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Carrie Huisingh, Gerald McGwin, Joanne Wood, Cynthia Owsley; The Driving Visual Field and a History of Motor Vehicle Collision Involvement in Older Drivers: A Population-Based Examination. Invest. Ophthalmol. Vis. Sci. 2015;56(1):132-138. doi: https://doi.org/10.1167/iovs.14-15194.
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© ARVO (1962-2015); The Authors (2016-present)
We designed a visual field test focused on the field utilized while driving to examine associations between field impairment and motor vehicle collision involvement in 2000 drivers aged 70 years or older.
The “driving visual field test” involved measuring light sensitivity for 20 targets in each eye, extending 15° superiorly, 30° inferiorly, 60° temporally, and 30° nasally. The target locations were selected on the basis that they fell within the field region utilized when viewing through the windshield of a vehicle or viewing the dashboard while driving. Monocular fields were combined into a binocular field based on the more sensitive point from each eye. Severe impairment in the overall field or a region was defined as average sensitivity in the lowest quartile of sensitivity. At-fault collision involvement for 5 years prior to enrollment was obtained from state records. Poisson regression was used to calculate crude and adjusted rate ratios (RRs) examining the association between field impairment and at-fault collision involvement.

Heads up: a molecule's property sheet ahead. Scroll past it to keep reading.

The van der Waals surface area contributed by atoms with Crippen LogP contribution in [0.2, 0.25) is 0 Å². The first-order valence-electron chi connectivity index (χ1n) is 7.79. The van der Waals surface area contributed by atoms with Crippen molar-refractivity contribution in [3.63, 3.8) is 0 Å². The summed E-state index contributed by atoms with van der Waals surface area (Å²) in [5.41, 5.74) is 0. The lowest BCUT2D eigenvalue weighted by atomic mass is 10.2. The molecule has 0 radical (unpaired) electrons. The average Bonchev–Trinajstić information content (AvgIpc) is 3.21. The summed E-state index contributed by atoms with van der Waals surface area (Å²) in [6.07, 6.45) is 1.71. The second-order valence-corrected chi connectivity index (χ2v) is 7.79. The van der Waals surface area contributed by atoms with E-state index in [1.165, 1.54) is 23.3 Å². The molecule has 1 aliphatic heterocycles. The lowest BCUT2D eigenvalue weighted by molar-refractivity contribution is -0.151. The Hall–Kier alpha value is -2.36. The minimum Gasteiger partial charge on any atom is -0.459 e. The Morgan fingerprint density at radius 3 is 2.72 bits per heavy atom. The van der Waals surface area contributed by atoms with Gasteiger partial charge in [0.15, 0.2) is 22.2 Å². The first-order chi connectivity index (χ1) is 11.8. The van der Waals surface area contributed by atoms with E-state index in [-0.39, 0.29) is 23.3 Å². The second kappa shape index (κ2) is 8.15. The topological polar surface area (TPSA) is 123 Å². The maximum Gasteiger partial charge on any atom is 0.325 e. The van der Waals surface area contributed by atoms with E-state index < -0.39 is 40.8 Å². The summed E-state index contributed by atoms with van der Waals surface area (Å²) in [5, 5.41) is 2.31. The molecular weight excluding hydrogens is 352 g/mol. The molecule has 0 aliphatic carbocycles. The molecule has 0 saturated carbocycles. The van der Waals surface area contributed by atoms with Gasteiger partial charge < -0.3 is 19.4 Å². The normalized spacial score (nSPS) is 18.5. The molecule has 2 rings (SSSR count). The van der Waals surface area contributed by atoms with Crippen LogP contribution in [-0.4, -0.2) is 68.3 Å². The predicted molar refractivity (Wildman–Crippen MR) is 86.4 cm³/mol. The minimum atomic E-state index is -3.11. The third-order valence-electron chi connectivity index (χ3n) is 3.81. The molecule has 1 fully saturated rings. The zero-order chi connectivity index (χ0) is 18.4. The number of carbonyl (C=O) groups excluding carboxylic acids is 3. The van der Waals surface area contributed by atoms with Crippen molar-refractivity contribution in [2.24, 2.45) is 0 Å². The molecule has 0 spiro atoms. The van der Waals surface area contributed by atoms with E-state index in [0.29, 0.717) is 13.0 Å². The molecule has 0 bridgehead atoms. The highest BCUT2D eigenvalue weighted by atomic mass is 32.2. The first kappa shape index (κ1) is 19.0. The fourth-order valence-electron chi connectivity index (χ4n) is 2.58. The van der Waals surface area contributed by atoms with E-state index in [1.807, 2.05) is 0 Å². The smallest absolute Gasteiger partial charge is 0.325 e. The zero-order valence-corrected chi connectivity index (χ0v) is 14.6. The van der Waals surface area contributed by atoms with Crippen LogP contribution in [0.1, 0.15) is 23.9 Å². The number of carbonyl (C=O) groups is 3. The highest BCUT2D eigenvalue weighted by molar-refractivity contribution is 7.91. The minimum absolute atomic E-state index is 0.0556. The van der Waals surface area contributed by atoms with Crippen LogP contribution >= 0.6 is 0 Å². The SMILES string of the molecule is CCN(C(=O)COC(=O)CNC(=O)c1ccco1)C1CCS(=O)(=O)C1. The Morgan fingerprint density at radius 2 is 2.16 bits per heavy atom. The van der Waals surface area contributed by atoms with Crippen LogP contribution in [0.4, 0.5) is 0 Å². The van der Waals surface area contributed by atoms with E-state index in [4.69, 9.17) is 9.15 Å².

Drivers with severe binocular field impairment in the overall driving visual field had a 40% increased rate of at-fault collision involvement (RR, 1.40; 95% confidence interval [CI]: 1.07–1.83). Impairment in the lower and left fields was associated with elevated collision rates (RR, 1.40; 95% CI: 1.07–1.82 and RR, 1.49; 95% CI: 1.15–1.92, respectively), whereas impairment in the upper and right field regions was not.
Results suggest that older drivers with severe impairment in the lower or left region of the driving visual field are more likely to have a history of at-fault collision involvement.
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